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Darren Quick

UF researcher Wade Yang is using pulsed light to inactivate proteins within peanuts that t...

We've seen various research efforts aiming to cure nut allergies in people, from tricking the immune system into ignoring certain proteins to building up a tolerance, or using common gut bacteria. But Wade Yang from the University of Florida is taking a different approach. Rather than altering the body's response to peanut allergens, he is altering the peanuts themselves.  Read More

The second-generation PrintAlive bioprinter that produces skin grafts for burn victims on ...

While most are familiar with the potential for 3D printers to pump out plastic odds and ends for around the home, the technology also has far-reaching applications in the medical field. Research is already underway to develop 3D bioprinters able to create things as complex as human organs, and now engineering students in Canada have created a 3D printer that produces skin grafts for burn victims.  Read More

The Zephyr has become the first High Altitude Pseudo-Satellite (HAPS) system to complete a...

The solar-powered, high-altitude long endurance (HALE) UAV previously known as the Qinetiq Zephyr, which is now part of the Airbus High Altitude Pseudo-Satellite (HAPS) programme and called the Airbus Zephyr, has continued its record-breaking ways in its first civil flight in the skies over Dubai earlier this month.  Read More

A pulley mechanism developed at OSU may some day be implanted into the hands of people wit...

We've seen a number of robotic prosthetic hands intended for amputees, but what about those that still have their hands but have lost function through nerve damage? Researchers at Oregon State University (OSU) have tackled the problem and come up with an implant consisting of a simple pulley system that would more effectively transfer mechanical forces and allow more natural grasping function with less effort.  Read More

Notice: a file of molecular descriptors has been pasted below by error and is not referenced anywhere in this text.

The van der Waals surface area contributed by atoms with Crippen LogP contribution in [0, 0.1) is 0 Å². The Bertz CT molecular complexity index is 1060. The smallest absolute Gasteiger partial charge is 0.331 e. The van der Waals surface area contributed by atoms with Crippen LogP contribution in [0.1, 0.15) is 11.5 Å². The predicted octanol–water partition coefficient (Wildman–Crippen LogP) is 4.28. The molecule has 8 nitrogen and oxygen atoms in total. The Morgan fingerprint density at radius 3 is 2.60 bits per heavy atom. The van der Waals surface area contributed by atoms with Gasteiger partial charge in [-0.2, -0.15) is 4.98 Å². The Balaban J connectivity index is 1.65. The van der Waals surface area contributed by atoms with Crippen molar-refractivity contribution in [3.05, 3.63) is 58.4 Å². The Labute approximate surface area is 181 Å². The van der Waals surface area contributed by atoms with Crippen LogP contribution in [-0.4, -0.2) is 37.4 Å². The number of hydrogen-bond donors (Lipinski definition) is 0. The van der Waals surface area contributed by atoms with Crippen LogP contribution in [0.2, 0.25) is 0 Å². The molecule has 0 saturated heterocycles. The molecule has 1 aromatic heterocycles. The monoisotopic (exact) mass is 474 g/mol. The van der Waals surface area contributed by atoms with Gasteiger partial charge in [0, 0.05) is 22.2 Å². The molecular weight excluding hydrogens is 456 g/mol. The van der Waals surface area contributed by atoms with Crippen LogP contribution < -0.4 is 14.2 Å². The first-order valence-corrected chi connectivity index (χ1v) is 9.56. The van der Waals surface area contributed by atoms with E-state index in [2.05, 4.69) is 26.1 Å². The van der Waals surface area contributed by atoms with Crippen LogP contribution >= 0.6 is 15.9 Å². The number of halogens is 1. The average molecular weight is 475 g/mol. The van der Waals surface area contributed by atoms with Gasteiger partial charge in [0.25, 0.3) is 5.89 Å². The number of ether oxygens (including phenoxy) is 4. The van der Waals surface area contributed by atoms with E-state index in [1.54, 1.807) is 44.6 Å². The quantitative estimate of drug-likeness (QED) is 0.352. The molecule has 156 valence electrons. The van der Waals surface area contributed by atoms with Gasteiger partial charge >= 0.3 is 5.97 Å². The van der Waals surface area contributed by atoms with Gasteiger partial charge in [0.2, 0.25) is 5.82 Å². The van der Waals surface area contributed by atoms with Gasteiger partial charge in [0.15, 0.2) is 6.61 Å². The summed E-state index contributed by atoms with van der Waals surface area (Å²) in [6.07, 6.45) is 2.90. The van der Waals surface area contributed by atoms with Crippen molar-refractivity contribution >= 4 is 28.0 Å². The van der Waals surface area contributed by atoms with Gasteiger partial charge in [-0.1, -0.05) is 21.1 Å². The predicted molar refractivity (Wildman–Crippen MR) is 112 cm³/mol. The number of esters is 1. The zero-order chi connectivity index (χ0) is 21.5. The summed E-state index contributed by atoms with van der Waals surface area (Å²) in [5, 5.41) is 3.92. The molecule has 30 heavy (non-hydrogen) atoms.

A human airway muscle-on-a-chip developed at Harvard's Wyss Institute could help in the se...

Unfortunately for asthma sufferers and those looking to develop new treatments to help them, animal models traditionally used to test potential new drugs don't always mimic human responses. Joining lungs and guts, scientists at Harvard's Wyss Institute have now developed a human airway muscle-on-a-chip that could help in the search for new treatments for asthma. The device accurately mimics the way smooth muscle contracts in the human airway, both under normal circumstances and when exposed to asthma triggers.  Read More

The discovery of an on/off switch for telomerase could provide a way to get human cells to...

Researchers at the Salk Institute have discovered an on/off switch for telomerase, an enzyme that rebuilds a cellular timekeeper known as a telomere. The scientists believe that the discovery could provide a way to get human cells to divide indefinitely without degenerating, thereby regenerating healthy organs even in old age.  Read More

 Researchers have developed a blood test that can diagnose depression in adults (Photo: Sh...

Diagnosing depression can be a difficult task, currently relying on patients reporting symptoms – something those suffering depression don't always do – and doctors correctly interpreting them – which isn't easy as the symptoms are non-specific. Now researchers have developed a blood test to diagnose depression in adults, providing the first objective, scientific diagnosis for the condition.  Read More

The laser turret prototype being tested on the University of Notre Dame’s Airborne Aero Op...

High energy laser (HEL) systems have been the subject of military research for decades, but it is only in recent years that the technology has advanced to the point where it is feasible for such systems to be mounted on military ground vehicles and sea vessels. Initial flight tests have now been conducted on a new aircraft laser turret that will help pave the way for HEL systems to be integrated into military aircraft.  Read More

Bang & Olufsen's BeoVision Avant 85 with optional motorized floor stand Following the release of its UHD BeoVision Avant 55 earlier this year, Bang & Olufsen has applied the growth ray to produce an 85-inch model. With similar features to its smaller brother, the BeoVision Avant 85 takes over the flagship slot in B&O's TV lineup.  Read More

A bacteria found in England that can survive in harsh alkaline conditions could be used to...

"Extremophile" bacteria have been found thriving in soil samples from a highly alkaline industrial site in Peak District of England. Although the site is not radioactive, the conditions are similar to the alkaline conditions expected to be found in cement-based radioactive waste sites. The researchers say the capability of the bacteria to thrive in such conditions and feed on isosaccharinic acid (ISA) make it a promising candidate for aiding in nuclear waste disposal.  Read More

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